Robin: There was a point in my early career where I was like, I was, I was trying to be a sport tour. I was pretend sport touring and that stupid bike, you know, I had the soft luggage on it and it was just like, I'll make it look like hard luggage and it'll look sturdy and great. They'll strap it as tight as I could until rub the paint off the plastics. And it always just faded and turned to junk. I just wasn't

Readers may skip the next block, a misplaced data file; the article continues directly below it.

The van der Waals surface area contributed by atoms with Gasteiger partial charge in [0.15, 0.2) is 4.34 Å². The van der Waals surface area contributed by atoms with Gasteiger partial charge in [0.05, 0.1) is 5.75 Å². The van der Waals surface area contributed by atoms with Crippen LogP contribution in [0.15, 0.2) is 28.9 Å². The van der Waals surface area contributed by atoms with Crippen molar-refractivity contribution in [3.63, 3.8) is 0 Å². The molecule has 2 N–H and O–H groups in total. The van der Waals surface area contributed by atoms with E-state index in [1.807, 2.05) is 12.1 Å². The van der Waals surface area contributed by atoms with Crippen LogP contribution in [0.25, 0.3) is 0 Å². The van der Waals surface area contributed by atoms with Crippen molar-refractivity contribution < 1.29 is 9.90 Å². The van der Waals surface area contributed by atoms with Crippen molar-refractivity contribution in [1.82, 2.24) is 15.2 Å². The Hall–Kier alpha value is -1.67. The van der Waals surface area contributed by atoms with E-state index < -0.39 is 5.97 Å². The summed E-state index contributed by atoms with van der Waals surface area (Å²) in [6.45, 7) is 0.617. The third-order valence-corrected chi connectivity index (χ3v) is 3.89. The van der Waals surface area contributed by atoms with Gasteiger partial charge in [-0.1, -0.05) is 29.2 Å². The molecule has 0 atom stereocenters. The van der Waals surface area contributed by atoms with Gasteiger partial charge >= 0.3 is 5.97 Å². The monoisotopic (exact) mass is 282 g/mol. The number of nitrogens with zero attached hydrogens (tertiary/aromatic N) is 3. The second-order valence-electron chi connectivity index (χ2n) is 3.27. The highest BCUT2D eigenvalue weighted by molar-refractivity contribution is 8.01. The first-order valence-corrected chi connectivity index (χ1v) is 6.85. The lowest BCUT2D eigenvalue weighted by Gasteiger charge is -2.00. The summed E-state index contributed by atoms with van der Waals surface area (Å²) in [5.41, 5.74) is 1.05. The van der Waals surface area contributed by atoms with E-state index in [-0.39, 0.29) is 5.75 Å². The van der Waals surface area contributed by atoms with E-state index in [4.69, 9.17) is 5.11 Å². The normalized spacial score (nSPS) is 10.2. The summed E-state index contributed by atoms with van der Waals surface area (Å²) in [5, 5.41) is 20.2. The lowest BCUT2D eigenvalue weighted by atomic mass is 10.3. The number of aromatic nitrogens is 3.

Brian: there yet. Yeah. And I, and I think it's also important. I mean, nobody's looking to gatekeep anybody, you know, if you're, if you're writing, if you're writing somewhere with your crap with you and you're writing and you're enjoying yourself, your sport touring, that's great. You do you, um, I think there are good reasons that the machines and the ethos and the people and the. It's kind of like things get kind of well defined and things get refined over time, I think is more of it. Um, and you've got, you know, you get machines, for example, uh, if you look at, I have a first year FJ 09, Yamaha FJ 09, uh, hard luggage was optional. Uh, you could get Yamaha hard luggage or like what I did is I added it from Jivi or Givi or however the hell Italians say it. Jivivi. Yeah, we'll go with that one. We'll add some syllables. Um, And it's, you know, it's a, it's a sporty bike. It's it's fast. It's got great handling. Um, and it's also got friendly ergonomics. That's part of it too. So you can stay in the saddle for all day if you need to, or if you want to. Um, and then later evolutions of that turned into the tracer and now the tracer GT. Pretty much is a, is almost the definition of a factory sport tour, the sporty bike. It comes with hard luggage standard. It comes with, you know, ABS and all the electronics you need. Uh, standard comes with heated grips, standard stuff like that. And so it's, it's interesting over time that model has. Kept the same engine, but evolved into even more of a sport tour. It's been kind of interesting.